Inflicted skeletal trauma: the relationship of perpetrators to their victims.

Department of Pediatrics, Eastern Virginia Medical School and Children's Hospital of The King's Daughters, Norfolk, VA 23507, USA.
Child Abuse & Neglect (Impact Factor: 2.47). 10/2007; 31(9):993-9. DOI: 10.1016/j.chiabu.2007.02.010
Source: PubMed

ABSTRACT Although inflicted skeletal trauma is a very common presentation of child abuse, little is known about the perpetrators of inflicted skeletal injuries. Studies exist describing perpetrators of inflicted traumatic brain injury, but no study has examined characteristics of perpetrators of inflicted skeletal trauma.
All cases of suspected child physical abuse evaluated by the child abuse evaluation teams at Vanderbilt University Medical Center (January 1996 to August 2000) and at the Children's Hospital at Denver (January 1996 to December 1999) were reviewed for the presence of fractures. All children with inflicted fractures were entered into the study, and demographic data, investigative data, and identity of perpetrators were collected.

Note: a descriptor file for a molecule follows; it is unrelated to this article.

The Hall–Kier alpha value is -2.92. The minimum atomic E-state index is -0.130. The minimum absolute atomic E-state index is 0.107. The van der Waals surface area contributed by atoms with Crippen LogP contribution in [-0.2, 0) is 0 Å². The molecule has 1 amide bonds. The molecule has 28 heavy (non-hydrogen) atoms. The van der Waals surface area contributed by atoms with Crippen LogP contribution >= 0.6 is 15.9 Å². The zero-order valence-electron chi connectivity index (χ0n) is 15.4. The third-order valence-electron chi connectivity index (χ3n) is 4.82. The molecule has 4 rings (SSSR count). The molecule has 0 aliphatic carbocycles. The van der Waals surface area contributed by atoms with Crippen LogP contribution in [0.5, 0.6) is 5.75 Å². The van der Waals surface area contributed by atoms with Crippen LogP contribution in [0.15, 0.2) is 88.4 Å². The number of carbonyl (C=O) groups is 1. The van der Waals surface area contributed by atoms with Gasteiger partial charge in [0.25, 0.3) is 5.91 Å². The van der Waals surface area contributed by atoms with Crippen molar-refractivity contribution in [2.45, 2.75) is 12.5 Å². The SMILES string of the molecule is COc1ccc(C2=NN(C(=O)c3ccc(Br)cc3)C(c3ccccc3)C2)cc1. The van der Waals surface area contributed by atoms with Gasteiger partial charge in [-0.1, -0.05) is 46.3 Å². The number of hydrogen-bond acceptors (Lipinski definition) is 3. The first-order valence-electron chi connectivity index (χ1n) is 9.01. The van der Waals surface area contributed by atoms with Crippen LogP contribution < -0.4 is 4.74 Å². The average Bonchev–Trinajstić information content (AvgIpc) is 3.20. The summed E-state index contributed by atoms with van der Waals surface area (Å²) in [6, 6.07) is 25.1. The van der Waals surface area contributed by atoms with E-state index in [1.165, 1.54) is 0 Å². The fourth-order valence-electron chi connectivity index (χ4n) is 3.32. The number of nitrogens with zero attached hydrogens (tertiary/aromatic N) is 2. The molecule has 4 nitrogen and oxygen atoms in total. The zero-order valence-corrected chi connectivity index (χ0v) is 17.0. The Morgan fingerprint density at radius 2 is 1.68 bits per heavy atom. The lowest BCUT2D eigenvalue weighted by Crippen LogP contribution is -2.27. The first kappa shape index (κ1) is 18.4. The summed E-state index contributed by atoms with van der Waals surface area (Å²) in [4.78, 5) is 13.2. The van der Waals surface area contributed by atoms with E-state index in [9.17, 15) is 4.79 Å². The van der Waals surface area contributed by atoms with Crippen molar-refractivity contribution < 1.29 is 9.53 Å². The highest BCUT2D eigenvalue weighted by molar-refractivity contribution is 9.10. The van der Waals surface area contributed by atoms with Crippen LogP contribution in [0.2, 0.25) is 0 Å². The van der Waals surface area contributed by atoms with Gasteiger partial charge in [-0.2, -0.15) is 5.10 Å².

There were a total of 630 fractures for 194 patients. The median number of fractures per patient was 2, and the maximum was 31. Sixty-three percent of children presented with at least one additional abusive injury other than the fracture(s). Perpetrators were identified in 79% of the cases. Nearly 68% of the perpetrators were male; 45% were the biological fathers. The median age of the children abused by males (4.5 months) significantly differed from the median age of those abused by females (10 months) (p=.003).
In the cases where a perpetrator of inflicted fractures could be identified, the majority were men, most commonly the biological fathers. Children injured by men were younger than those injured by women.



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